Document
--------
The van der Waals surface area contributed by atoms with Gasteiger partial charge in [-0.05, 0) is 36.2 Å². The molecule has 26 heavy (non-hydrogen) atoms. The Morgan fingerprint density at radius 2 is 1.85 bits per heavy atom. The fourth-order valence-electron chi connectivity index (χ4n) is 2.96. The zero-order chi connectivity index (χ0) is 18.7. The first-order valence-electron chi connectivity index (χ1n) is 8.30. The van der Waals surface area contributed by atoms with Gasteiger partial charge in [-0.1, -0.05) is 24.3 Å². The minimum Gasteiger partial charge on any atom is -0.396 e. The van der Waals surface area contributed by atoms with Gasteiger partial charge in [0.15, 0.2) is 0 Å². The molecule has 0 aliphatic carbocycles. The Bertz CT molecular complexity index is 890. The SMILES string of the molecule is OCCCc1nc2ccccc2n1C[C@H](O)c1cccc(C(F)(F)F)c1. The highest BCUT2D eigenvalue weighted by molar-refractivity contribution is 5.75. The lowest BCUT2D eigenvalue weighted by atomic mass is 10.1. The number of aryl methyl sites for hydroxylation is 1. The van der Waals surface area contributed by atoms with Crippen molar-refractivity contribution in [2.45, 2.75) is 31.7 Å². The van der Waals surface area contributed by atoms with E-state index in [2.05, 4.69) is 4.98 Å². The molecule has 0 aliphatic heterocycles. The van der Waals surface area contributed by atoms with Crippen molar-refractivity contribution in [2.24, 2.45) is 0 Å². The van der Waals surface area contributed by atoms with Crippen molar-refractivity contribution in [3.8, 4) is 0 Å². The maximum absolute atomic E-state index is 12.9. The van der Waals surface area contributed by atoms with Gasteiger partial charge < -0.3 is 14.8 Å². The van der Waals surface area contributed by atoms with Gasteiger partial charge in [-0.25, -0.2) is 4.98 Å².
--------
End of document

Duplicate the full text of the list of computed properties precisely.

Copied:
The van der Waals surface area contributed by atoms with Gasteiger partial charge in [-0.05, 0) is 36.2 Å². The molecule has 26 heavy (non-hydrogen) atoms. The Morgan fingerprint density at radius 2 is 1.85 bits per heavy atom. The fourth-order valence-electron chi connectivity index (χ4n) is 2.96. The zero-order chi connectivity index (χ0) is 18.7. The first-order valence-electron chi connectivity index (χ1n) is 8.30. The van der Waals surface area contributed by atoms with Gasteiger partial charge in [-0.1, -0.05) is 24.3 Å². The minimum Gasteiger partial charge on any atom is -0.396 e. The van der Waals surface area contributed by atoms with Gasteiger partial charge in [0.15, 0.2) is 0 Å². The molecule has 0 aliphatic carbocycles. The Bertz CT molecular complexity index is 890. The SMILES string of the molecule is OCCCc1nc2ccccc2n1C[C@H](O)c1cccc(C(F)(F)F)c1. The highest BCUT2D eigenvalue weighted by molar-refractivity contribution is 5.75. The lowest BCUT2D eigenvalue weighted by atomic mass is 10.1. The number of aryl methyl sites for hydroxylation is 1. The van der Waals surface area contributed by atoms with Crippen molar-refractivity contribution in [2.45, 2.75) is 31.7 Å². The van der Waals surface area contributed by atoms with E-state index in [2.05, 4.69) is 4.98 Å². The molecule has 0 aliphatic heterocycles. The van der Waals surface area contributed by atoms with Crippen molar-refractivity contribution in [2.24, 2.45) is 0 Å². The van der Waals surface area contributed by atoms with Crippen molar-refractivity contribution in [3.8, 4) is 0 Å². The maximum absolute atomic E-state index is 12.9. The van der Waals surface area contributed by atoms with Gasteiger partial charge < -0.3 is 14.8 Å². The van der Waals surface area contributed by atoms with Gasteiger partial charge in [-0.25, -0.2) is 4.98 Å².